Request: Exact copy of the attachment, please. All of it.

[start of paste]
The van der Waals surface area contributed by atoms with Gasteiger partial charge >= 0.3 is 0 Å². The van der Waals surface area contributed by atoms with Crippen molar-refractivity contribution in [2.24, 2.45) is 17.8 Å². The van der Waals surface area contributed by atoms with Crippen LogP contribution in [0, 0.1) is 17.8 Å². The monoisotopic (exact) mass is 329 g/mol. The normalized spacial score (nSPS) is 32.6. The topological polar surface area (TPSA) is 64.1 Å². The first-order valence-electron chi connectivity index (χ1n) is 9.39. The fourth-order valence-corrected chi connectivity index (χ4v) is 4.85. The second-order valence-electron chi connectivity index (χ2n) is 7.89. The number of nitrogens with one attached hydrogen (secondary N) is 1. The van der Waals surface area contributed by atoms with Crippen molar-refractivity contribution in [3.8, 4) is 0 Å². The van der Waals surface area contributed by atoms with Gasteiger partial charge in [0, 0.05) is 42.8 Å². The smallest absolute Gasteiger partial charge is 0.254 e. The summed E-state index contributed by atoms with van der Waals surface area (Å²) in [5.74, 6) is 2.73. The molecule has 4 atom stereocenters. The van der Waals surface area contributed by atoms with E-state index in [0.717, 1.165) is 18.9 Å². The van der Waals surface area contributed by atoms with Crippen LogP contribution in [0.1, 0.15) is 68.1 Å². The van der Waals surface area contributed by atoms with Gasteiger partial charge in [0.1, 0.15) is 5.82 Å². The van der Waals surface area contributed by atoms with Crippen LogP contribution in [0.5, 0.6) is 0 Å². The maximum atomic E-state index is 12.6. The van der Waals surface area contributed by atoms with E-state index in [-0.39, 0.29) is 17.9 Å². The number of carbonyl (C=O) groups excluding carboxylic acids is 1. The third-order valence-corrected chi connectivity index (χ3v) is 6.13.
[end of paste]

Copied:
The van der Waals surface area contributed by atoms with Gasteiger partial charge >= 0.3 is 0 Å². The van der Waals surface area contributed by atoms with Crippen molar-refractivity contribution in [2.24, 2.45) is 17.8 Å². The van der Waals surface area contributed by atoms with Crippen LogP contribution in [0, 0.1) is 17.8 Å². The monoisotopic (exact) mass is 329 g/mol. The normalized spacial score (nSPS) is 32.6. The topological polar surface area (TPSA) is 64.1 Å². The first-order valence-electron chi connectivity index (χ1n) is 9.39. The fourth-order valence-corrected chi connectivity index (χ4v) is 4.85. The second-order valence-electron chi connectivity index (χ2n) is 7.89. The number of nitrogens with one attached hydrogen (secondary N) is 1. The van der Waals surface area contributed by atoms with Crippen molar-refractivity contribution in [3.8, 4) is 0 Å². The van der Waals surface area contributed by atoms with Gasteiger partial charge in [0, 0.05) is 42.8 Å². The smallest absolute Gasteiger partial charge is 0.254 e. The summed E-state index contributed by atoms with van der Waals surface area (Å²) in [5.74, 6) is 2.73. The molecule has 4 atom stereocenters. The van der Waals surface area contributed by atoms with E-state index in [0.717, 1.165) is 18.9 Å². The van der Waals surface area contributed by atoms with Crippen LogP contribution in [0.1, 0.15) is 68.1 Å². The van der Waals surface area contributed by atoms with Gasteiger partial charge in [0.1, 0.15) is 5.82 Å². The van der Waals surface area contributed by atoms with Crippen LogP contribution in [0.5, 0.6) is 0 Å². The maximum atomic E-state index is 12.6. The van der Waals surface area contributed by atoms with E-state index in [-0.39, 0.29) is 17.9 Å². The number of carbonyl (C=O) groups excluding carboxylic acids is 1. The third-order valence-corrected chi connectivity index (χ3v) is 6.13.